Web application attacks are involved in 26% of all breaches, and app security is a concern for enterprises. The size of a startup does not exempt it from cyber-attacks – that's because hackers constantly scan the internet looking for flaws. It takes many years to build a reputation as a startup – and this can be ruined overnight with a single flaw.
Web applications, often in the form of Software as a Service (SaaS), are now the cornerstone for businesses all over the world. SaaS solutions have revolutionized the way they operate and deliver services, and are essential tools in nearly every industry, from finance and banking to healthcare and education.
Most startup CTOs have an excellent understanding of how to build highly functional SaaS businesses but (as they are not cyber security professionals) need to gain more knowledge of how to secure the web application that underpins it.
Why test your web applications?
If you are a CTO at a SaaS startup, you are probably already aware that just because you are small doesn't mean you're not on the firing line. The size of a startup does not exempt it from cyber-attacks – that's because hackers constantly scan the internet looking for flaws that they can exploit. Additionally, it takes only one weakness, and your customer data could end up on the internet. It takes many years to build a reputation as a startup – and this can be ruined overnight with a single flaw.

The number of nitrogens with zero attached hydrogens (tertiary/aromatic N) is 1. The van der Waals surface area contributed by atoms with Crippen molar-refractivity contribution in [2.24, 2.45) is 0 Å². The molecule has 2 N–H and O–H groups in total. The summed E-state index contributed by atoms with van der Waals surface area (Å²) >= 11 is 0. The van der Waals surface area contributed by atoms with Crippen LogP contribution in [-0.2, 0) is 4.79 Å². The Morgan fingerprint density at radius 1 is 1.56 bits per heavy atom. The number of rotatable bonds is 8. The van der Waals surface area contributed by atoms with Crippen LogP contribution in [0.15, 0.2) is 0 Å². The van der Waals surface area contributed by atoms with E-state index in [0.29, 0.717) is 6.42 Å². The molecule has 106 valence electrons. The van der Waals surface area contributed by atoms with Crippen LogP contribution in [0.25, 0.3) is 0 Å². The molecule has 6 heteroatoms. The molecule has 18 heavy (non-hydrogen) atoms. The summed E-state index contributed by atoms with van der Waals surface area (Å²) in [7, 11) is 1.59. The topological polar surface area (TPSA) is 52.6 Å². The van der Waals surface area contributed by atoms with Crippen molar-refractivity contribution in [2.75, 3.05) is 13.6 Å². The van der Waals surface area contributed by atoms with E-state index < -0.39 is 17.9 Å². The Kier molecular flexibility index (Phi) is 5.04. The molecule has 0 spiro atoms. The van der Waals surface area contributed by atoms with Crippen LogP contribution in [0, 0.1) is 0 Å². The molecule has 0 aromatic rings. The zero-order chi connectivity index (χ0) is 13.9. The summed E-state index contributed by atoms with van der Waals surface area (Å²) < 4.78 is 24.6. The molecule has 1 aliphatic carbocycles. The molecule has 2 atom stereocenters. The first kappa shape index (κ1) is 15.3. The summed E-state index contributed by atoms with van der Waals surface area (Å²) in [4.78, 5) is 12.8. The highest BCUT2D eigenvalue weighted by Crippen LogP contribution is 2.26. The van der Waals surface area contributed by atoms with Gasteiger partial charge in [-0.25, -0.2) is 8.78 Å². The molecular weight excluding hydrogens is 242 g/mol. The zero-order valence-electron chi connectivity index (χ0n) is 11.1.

According to recent research from Verizon, web application attacks are involved in 26% of all breaches, and app security is a concern for ¾ of enterprises. This a good reminder that you can't afford to ignore web application security if you want to keep your customer data secure.
For startups as well as enterprises
Hacking is increasingly automated and indiscriminate, so startups are just as vulnerable to attack as large enterprises. But no matter where you are on your cybersecurity journey, securing your web apps doesn't need to be difficult. It helps to have a bit of background knowledge, so here's our essential guide to kick-start your web app security testing.
What are the common vulnerabilities?
1 — SQL injection
Where attackers exploit vulnerabilities to execute malicious code in your database, potentially stealing or dumping all your data and accessing everything else on your internal systems by backdooring the server.
2 — XSS (cross-site scripting)
This is where hackers can target the application's users and enable them to carry out attacks such as installing trojans and keyloggers, taking over user accounts, carrying out phishing campaigns, or identity theft, especially when used with social engineering.
3 — Path traversal
These allow attackers to read files held on a system, allowing them to read source code, sensitive protected system files, and capture credentials held within configuration files, and can even lead to remote code execution. The impact can range from malware execution to an attacker gaining full control of a compromised machine.
4 — Broken authentication
This is an umbrella term for weaknesses in session management and credential management, where attackers masquerade as a user and use hijacked session IDs or stolen login credentials to access user accounts and use their permissions to exploit web app vulnerabilities.
5 — Security misconfiguration
These vulnerabilities can include unpatched flaws, expired pages, unprotected files or directories, outdated software, or running software in debug mode.